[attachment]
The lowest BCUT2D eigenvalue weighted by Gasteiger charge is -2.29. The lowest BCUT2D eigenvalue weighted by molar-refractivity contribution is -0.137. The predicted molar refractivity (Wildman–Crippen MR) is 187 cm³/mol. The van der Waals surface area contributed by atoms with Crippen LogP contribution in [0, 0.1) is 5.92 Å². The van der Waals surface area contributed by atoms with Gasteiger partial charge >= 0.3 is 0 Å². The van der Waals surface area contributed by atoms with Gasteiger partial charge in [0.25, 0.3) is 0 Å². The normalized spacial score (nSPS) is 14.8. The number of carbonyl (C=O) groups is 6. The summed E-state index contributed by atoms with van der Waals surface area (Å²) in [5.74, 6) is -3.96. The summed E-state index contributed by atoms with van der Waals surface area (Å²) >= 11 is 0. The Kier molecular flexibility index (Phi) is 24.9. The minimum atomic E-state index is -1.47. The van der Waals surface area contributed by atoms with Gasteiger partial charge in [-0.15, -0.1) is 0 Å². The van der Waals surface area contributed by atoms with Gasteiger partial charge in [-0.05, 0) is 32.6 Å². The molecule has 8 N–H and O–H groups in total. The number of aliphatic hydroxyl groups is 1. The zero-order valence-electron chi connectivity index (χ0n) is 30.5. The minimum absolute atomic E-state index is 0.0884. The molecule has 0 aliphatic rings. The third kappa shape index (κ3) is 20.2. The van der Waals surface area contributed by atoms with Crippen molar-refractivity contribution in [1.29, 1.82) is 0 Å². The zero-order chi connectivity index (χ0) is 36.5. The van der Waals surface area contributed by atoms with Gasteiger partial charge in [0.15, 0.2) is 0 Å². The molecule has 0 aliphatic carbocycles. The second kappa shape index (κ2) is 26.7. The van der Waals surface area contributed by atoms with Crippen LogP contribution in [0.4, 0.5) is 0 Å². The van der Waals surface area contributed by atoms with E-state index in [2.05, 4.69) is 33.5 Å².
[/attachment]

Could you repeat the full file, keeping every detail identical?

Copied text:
The lowest BCUT2D eigenvalue weighted by Gasteiger charge is -2.29. The lowest BCUT2D eigenvalue weighted by molar-refractivity contribution is -0.137. The predicted molar refractivity (Wildman–Crippen MR) is 187 cm³/mol. The van der Waals surface area contributed by atoms with Crippen LogP contribution in [0, 0.1) is 5.92 Å². The van der Waals surface area contributed by atoms with Gasteiger partial charge >= 0.3 is 0 Å². The van der Waals surface area contributed by atoms with Gasteiger partial charge in [0.25, 0.3) is 0 Å². The normalized spacial score (nSPS) is 14.8. The number of carbonyl (C=O) groups is 6. The summed E-state index contributed by atoms with van der Waals surface area (Å²) in [5.74, 6) is -3.96. The summed E-state index contributed by atoms with van der Waals surface area (Å²) >= 11 is 0. The Kier molecular flexibility index (Phi) is 24.9. The minimum atomic E-state index is -1.47. The van der Waals surface area contributed by atoms with Gasteiger partial charge in [-0.15, -0.1) is 0 Å². The van der Waals surface area contributed by atoms with Gasteiger partial charge in [-0.05, 0) is 32.6 Å². The molecule has 8 N–H and O–H groups in total. The number of aliphatic hydroxyl groups is 1. The zero-order valence-electron chi connectivity index (χ0n) is 30.5. The minimum absolute atomic E-state index is 0.0884. The molecule has 0 aliphatic rings. The third kappa shape index (κ3) is 20.2. The van der Waals surface area contributed by atoms with Crippen molar-refractivity contribution in [1.29, 1.82) is 0 Å². The zero-order chi connectivity index (χ0) is 36.5. The van der Waals surface area contributed by atoms with Gasteiger partial charge in [0.15, 0.2) is 0 Å². The molecule has 0 aliphatic carbocycles. The second kappa shape index (κ2) is 26.7. The van der Waals surface area contributed by atoms with Crippen LogP contribution in [0.4, 0.5) is 0 Å². The van der Waals surface area contributed by atoms with E-state index in [2.05, 4.69) is 33.5 Å².